One of the best parts about working on the analytics team at Locus Energy is its access to one of the world's largest repositories of photovoltaic power generation and solar irradiance data sets. This gives the analytics team an opportunity to apply machine learning algorithms to a data set that very few people have had an opportunity to use. In this context, the team is occasionally fortunate enough to run into real world problems that exhibit slightly different behavior than what might be expected based off of textbooks, papers, and blogs.

One such situation occurred when discussing potential changes to the statistical model that is used to estimate surface irradiance in the virtual irradiance product. Locus' CTO asked what fraction of the performance improvements being seen was due to each of the changes being discussed. (i.e., suppose added features *f1*, *f2*, *f3* were added as inputs to the model and the estimation error fell by 10 percent, how much would be due to each of *f1*, *f2*, or *f3?*).

Unfortunately the situation was not quite as simple as might be expected. While the team was expecting to see a number like -X percent for a change in the error estimate by adding the feature, the number was actually closer to +X percent after re-running the numbers. This was both unexpected and worrisome.

Looking a little closer, the team realized that the error with the feature in question looked correct, but that the baseline for comparison was lower than expected. It appeared that re-running the model training was not actually producing consistent test errors. This raised the question of, ‘What does that distribution look like?’

In this diagram, the box and whisker on the left is the old version of the model, the middle is with some of the features that we added (i.e, f1 and f2), and the right is the full model (i.e., f1, f2, & f3). For the full model it appears that the error could easily vary by 10-15 percent, or more. This is a real problem. But, why?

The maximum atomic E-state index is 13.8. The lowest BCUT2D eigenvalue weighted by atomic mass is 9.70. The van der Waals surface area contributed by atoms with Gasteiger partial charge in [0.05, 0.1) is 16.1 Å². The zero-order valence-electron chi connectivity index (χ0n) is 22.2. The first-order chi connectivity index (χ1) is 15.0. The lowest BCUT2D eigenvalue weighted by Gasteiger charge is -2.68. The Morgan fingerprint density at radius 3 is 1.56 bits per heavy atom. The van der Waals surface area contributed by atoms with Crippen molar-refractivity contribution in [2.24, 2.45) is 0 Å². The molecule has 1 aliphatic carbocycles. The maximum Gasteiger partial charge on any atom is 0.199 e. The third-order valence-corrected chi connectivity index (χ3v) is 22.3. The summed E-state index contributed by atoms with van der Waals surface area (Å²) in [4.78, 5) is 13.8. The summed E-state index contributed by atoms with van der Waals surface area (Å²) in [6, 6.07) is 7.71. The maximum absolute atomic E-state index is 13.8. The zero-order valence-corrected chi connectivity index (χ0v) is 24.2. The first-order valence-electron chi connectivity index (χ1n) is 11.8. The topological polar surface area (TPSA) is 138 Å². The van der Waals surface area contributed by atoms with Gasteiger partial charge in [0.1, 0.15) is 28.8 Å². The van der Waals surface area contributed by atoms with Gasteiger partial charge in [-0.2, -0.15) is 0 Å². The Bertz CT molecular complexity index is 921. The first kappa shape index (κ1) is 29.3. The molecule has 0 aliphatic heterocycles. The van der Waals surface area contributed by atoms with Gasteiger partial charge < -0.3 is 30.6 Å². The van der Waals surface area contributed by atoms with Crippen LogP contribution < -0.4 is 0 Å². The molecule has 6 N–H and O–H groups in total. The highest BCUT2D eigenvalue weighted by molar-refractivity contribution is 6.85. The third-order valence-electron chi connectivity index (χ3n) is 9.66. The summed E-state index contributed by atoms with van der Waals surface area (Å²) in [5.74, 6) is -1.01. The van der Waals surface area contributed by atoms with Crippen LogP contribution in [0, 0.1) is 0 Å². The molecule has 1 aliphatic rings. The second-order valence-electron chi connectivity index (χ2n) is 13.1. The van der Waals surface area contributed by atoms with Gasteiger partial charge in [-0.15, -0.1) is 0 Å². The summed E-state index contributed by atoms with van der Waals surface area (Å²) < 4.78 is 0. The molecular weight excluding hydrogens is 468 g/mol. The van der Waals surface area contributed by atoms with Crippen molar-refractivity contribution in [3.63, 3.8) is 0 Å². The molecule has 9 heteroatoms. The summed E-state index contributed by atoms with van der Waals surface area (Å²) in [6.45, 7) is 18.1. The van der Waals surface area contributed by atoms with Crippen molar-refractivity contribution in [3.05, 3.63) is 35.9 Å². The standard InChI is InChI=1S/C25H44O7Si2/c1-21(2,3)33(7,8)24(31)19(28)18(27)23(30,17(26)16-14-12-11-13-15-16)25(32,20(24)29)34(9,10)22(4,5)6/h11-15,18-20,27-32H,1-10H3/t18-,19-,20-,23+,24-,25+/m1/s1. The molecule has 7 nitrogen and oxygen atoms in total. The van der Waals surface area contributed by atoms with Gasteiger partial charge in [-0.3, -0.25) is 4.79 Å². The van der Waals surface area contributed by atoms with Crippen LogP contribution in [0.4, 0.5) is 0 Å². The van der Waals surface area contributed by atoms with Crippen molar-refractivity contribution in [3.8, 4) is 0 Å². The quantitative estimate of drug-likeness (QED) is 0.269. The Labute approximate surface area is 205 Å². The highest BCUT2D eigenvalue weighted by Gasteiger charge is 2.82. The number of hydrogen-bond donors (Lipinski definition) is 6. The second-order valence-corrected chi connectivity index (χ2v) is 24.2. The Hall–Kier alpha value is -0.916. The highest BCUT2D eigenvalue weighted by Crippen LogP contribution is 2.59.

The first thing that came to mind to explain this was that the training step, which involves an iterative optimization that isn't guaranteed to converge to a global minimum, local minima could be causing the problem. To investigate whether this was going on, the team calculated the test and training errors repeatedly and plotted them in a scatter plot.

It's interesting to notice that the test errors vary much more than the training errors, and the points make a vertically stretched cloud. If local minima were the problem, a clump of points in the lower left where the optimization was successful would have been expected, with outliers up and to the right.

At this point, it seemed that poor generalization capability of the model could be an explanation for what was being seen. It was unusual that the possible overfitting occurred inconsistently. Most explanations of overfitting describe it as something that *will* happen if your model is too flexible, not something that *might* happen.

The team decided to temporarily set this mismatch aside and try using standard techniques for addressing overfitting on the problem. This resulted in the error distribution to the rightmost box and whisker in the diagram below.

This is a much improved result, both because the expected error is lower and because the generalization error is much more predictable at this point.

In conclusion, if a training algorithm implicitly uses randomness, this can cause test errors to have a significant random component to them if the model is overly flexible. If distributions of test or validation errors under this scenario aren't being considered, incorrect decisions regarding model flexibility could easily be made. To be certain that this issue isn’t affecting models, repeatedly train the model to sample the error distribution in question.